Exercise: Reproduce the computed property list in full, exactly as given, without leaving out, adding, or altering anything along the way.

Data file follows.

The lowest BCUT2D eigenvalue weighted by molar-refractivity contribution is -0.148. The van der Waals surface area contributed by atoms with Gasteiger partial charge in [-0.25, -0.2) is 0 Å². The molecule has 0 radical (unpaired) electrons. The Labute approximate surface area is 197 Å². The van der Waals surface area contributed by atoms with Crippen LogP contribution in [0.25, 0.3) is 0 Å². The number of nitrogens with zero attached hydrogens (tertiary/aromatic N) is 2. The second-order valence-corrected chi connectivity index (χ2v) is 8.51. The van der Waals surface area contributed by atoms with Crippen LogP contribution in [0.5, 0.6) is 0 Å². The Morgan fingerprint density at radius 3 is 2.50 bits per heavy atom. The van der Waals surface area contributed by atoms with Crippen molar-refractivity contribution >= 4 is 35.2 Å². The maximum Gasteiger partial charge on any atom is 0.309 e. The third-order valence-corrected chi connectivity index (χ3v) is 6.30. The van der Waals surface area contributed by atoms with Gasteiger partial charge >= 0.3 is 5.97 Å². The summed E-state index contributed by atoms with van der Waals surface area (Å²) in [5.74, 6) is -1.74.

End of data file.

The lowest BCUT2D eigenvalue weighted by molar-refractivity contribution is -0.148. The van der Waals surface area contributed by atoms with Gasteiger partial charge in [-0.25, -0.2) is 0 Å². The molecule has 0 radical (unpaired) electrons. The Labute approximate surface area is 197 Å². The van der Waals surface area contributed by atoms with Crippen LogP contribution in [0.25, 0.3) is 0 Å². The number of nitrogens with zero attached hydrogens (tertiary/aromatic N) is 2. The second-order valence-corrected chi connectivity index (χ2v) is 8.51. The van der Waals surface area contributed by atoms with Crippen LogP contribution in [0.5, 0.6) is 0 Å². The Morgan fingerprint density at radius 3 is 2.50 bits per heavy atom. The van der Waals surface area contributed by atoms with Crippen molar-refractivity contribution >= 4 is 35.2 Å². The maximum Gasteiger partial charge on any atom is 0.309 e. The third-order valence-corrected chi connectivity index (χ3v) is 6.30. The van der Waals surface area contributed by atoms with Gasteiger partial charge >= 0.3 is 5.97 Å². The summed E-state index contributed by atoms with van der Waals surface area (Å²) in [5.74, 6) is -1.74.